Pandemic planning means tough decisions, frank discussions
Tania Cameron has helped two northern Indigenous communities develop plans to prevent spread of COVID-19
Creating pandemic plans for northern Indigenous communities involves making some difficult decisions, said one woman who helped two communities put plans together.
"It's ideal to develop it well before a communicable disease emergency, so because we're in the midst of the pandemic, we had to move fast," said Tania Cameron, a member of Niisaachewan First Nation, and part of the Aboriginal Sports and Wellness Council.
"So we had a team of people from the leadership, from staff, and community members wanting to help either update or develop their new plan," Cameron said. "So there was a lot of meetings, community meetings, teleconferences, about everything from reporting and surveillance, to ... roles and responsibilities of the leadership, of provincial government, of the federal government, and how these three levels of government will work together in the midst of a pandemic."
Cameron said the process involves many difficult, and ethical decisions. For example, the plans must examine a community's infrastructure, and determine where to put an infirmary, equipment storage, and even a morgue.
"If there is potential where it hits the community hard, where would we have a mass grave, if that's what it came to?" Cameron said. "Who would check on the homeless?"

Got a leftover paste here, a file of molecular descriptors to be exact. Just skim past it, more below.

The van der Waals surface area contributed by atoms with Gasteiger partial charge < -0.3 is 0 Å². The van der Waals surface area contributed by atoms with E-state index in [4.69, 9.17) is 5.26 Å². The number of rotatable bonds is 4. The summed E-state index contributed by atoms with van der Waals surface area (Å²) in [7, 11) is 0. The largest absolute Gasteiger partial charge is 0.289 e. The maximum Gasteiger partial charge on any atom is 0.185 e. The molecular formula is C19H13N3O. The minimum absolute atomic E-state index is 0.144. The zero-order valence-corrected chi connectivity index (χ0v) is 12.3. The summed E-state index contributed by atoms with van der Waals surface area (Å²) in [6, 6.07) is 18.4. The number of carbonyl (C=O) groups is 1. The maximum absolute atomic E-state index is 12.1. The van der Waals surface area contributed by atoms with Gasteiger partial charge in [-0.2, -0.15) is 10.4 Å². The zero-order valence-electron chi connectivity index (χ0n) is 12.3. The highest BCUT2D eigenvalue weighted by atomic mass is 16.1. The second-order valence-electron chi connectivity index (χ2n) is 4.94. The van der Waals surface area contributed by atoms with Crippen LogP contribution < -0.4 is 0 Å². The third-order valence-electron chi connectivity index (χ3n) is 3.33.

"How would we surveil if we don't have telecommunication?"
In addition, the plans must examine staffing, and determine who would work at an infirmary, or step in should a community's chief and council contract the virus.
"We have to plan from a worst-case-scenario perspective, so it was quite heavy work," Cameron said. "It was very, very emotional."
And there are ethical questions to be addressed by the plan, too, she said.
"What if there's a vaccine ... and they could only manufacture so much of the vaccine?" Cameron said. "And then, say, in Niisaachewan, there might be 200 people there, and we only have access to 50 vaccines."
"How would we decide who gets, and who doesn't?" she said. "So, we've had a little bit of a section in our pandemic plan on how that decision-making process will go, and, again, that was really an emotional discussion."
There has been one confirmed case of COVID-19 in a northern Indigenous community.
A man from Eabametoong First Nation, also known as Fort Hope, has tested positive for the virus; he's currently self-isolating in his home.